Mandira, similar to how she started out in the media, also got into youth training.
“As a non-formal education trainer, my job is to train youth from 13 to 24 years old in collaboration with different educational institutions on areas of personal development, public speaking, and presentation skills,” she shared.
These trainings are wide-ranging and cover topics like youths anchoring, public speaking, leadership, confidence building, reporting and writing, and communication for personality development.
What are the things she is aspiring to accomplish in the near future? Still a lot, as she thinks she is only in the middle of her journey.
“I want to set up a media platform or station where young people always get to learn and experiment with their ideas. Further, I also wish to create an academic platform on the basis of ethics and principle-based learning to do both theory and practical work, innovate new ideas to bring positive change,” said Mandira.
Being an IAWRT member and elected to the International Board
She became an IAWRT Nepal member in December 2007 when I was invited as a Youth Guest Speaker at its IAWRT International Conference in Nepal. It was her first International Conference to speak about her work as a young media person.
“Then, I was handed an IAWRT membership form and later I received an email informing me that I had been accepted to become a member,” she recalled.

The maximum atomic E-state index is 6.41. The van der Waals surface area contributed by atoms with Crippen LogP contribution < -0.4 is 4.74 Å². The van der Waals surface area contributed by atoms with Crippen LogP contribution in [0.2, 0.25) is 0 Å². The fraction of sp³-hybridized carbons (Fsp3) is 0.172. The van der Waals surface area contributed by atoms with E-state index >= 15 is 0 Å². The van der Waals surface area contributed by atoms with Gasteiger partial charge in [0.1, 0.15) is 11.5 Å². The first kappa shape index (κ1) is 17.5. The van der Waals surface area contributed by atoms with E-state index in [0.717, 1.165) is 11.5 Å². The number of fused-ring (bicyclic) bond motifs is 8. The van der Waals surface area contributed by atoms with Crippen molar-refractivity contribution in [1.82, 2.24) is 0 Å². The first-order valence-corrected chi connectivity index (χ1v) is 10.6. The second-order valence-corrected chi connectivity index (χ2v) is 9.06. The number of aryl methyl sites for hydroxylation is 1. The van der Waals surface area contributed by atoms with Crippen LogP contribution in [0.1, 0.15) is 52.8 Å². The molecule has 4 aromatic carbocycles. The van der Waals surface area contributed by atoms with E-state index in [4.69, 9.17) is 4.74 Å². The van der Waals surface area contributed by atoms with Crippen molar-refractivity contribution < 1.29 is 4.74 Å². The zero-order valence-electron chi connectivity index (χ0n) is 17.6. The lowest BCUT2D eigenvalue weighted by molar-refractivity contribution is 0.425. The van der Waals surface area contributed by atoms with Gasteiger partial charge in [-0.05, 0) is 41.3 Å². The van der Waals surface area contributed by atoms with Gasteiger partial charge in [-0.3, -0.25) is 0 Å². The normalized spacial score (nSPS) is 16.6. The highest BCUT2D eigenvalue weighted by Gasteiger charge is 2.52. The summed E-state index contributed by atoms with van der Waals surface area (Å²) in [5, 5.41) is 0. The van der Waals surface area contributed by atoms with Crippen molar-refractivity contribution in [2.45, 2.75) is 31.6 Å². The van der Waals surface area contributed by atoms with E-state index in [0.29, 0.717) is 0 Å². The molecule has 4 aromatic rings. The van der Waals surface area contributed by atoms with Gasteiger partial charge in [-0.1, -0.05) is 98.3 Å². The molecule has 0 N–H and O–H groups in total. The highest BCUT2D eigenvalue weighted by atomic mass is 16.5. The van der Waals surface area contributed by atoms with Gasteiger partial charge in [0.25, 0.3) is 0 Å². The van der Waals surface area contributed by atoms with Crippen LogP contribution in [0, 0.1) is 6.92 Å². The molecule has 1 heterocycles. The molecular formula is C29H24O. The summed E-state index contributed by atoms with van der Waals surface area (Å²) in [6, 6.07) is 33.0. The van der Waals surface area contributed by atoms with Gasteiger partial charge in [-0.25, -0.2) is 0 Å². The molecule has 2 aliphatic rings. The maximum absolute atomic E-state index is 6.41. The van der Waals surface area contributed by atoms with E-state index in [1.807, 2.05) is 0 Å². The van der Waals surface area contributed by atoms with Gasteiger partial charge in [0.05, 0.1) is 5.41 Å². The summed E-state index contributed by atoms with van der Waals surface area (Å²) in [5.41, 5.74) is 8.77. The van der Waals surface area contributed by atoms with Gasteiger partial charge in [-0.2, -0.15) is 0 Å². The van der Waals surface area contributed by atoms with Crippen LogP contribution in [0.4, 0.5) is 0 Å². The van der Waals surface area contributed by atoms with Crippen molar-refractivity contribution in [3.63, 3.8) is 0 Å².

“IAWRT has helped me build my confidence and accelerated my learning through interactions and success stories of people around the world, who are fighting against injustice and who are continuing their work despite difficult situations,” said Mandira on how IAWRT has influenced her work and life.
She also has fond memories of the network of women in IAWRT.
“IAWRT members are a constant reminder that it is people and network that support each other during crisis in every aspect,” said Mandira.
While she served as IAWRT Nepal Secretary for four years, she was part of organizing conferences, workshops, trainings, and film festivals where she was able to experience knowing Nepalese media and media personality very closely. This experience, she said, “has given me a lot of confidence to do anything in my country.”
“It has taught me the secret of failure and success. I am very confident in my leadership role in the present and future,” said Mandira.
In the 2020 elections of IAWRT, Mandira was elected as one of three Board members to complete a 7-member International Board.
“As a member of the International board, I hope to support the current board to complete the projects we have launched and create a financial platform for long-term organizational sustainability,” said Mandira.
Mandira believes in the work of IAWRT just as she believes that women in media have the ability to bring sustainable change.
“We need more women in decision-making power all over the world. We need good leadership and risk-takers women in media. Women journalists all over the world need safe working space in media houses,” she said.
From a youth media trainee and budding journalist, Mandira is now an experienced media producer. She also now works to educate and influence the youth and inspire positive changes in her country through her work. It was a reversal of roles made possible through the passing of time, accumulation of experience and wisdom, and a heart that wants to give back or pay forward.
“Young people want quick results which are short-term. I request them to have patience in their profession and stick to their dreams and believe in them. One should always adapt to change with time and technology and educate with new knowledge,” is her advice to young aspiring journalists.